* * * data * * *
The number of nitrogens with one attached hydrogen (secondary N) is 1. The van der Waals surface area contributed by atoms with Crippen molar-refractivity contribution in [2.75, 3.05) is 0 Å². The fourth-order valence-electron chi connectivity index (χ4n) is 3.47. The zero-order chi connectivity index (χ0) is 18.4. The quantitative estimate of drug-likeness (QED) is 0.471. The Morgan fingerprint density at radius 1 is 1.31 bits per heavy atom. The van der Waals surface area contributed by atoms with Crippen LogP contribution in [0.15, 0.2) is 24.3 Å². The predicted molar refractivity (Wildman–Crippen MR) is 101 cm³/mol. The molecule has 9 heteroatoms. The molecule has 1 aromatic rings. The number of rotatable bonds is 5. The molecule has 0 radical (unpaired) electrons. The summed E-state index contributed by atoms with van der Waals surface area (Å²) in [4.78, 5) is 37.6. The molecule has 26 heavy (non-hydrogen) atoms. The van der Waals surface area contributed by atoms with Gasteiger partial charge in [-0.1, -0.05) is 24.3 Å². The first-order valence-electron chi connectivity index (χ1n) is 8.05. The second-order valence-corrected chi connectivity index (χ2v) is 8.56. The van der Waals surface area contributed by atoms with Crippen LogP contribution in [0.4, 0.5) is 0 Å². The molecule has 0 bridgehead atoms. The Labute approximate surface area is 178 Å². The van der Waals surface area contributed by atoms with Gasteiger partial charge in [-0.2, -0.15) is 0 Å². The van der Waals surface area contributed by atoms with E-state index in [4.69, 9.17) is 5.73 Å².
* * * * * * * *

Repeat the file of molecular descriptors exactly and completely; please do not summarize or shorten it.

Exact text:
The number of nitrogens with one attached hydrogen (secondary N) is 1. The van der Waals surface area contributed by atoms with Crippen molar-refractivity contribution in [2.75, 3.05) is 0 Å². The fourth-order valence-electron chi connectivity index (χ4n) is 3.47. The zero-order chi connectivity index (χ0) is 18.4. The quantitative estimate of drug-likeness (QED) is 0.471. The Morgan fingerprint density at radius 1 is 1.31 bits per heavy atom. The van der Waals surface area contributed by atoms with Crippen LogP contribution in [0.15, 0.2) is 24.3 Å². The predicted molar refractivity (Wildman–Crippen MR) is 101 cm³/mol. The molecule has 9 heteroatoms. The molecule has 1 aromatic rings. The number of rotatable bonds is 5. The molecule has 0 radical (unpaired) electrons. The summed E-state index contributed by atoms with van der Waals surface area (Å²) in [4.78, 5) is 37.6. The molecule has 26 heavy (non-hydrogen) atoms. The van der Waals surface area contributed by atoms with Gasteiger partial charge in [-0.1, -0.05) is 24.3 Å². The first-order valence-electron chi connectivity index (χ1n) is 8.05. The second-order valence-corrected chi connectivity index (χ2v) is 8.56. The van der Waals surface area contributed by atoms with Crippen LogP contribution in [0.4, 0.5) is 0 Å². The molecule has 0 bridgehead atoms. The Labute approximate surface area is 178 Å². The van der Waals surface area contributed by atoms with Gasteiger partial charge in [-0.2, -0.15) is 0 Å². The van der Waals surface area contributed by atoms with E-state index in [4.69, 9.17) is 5.73 Å².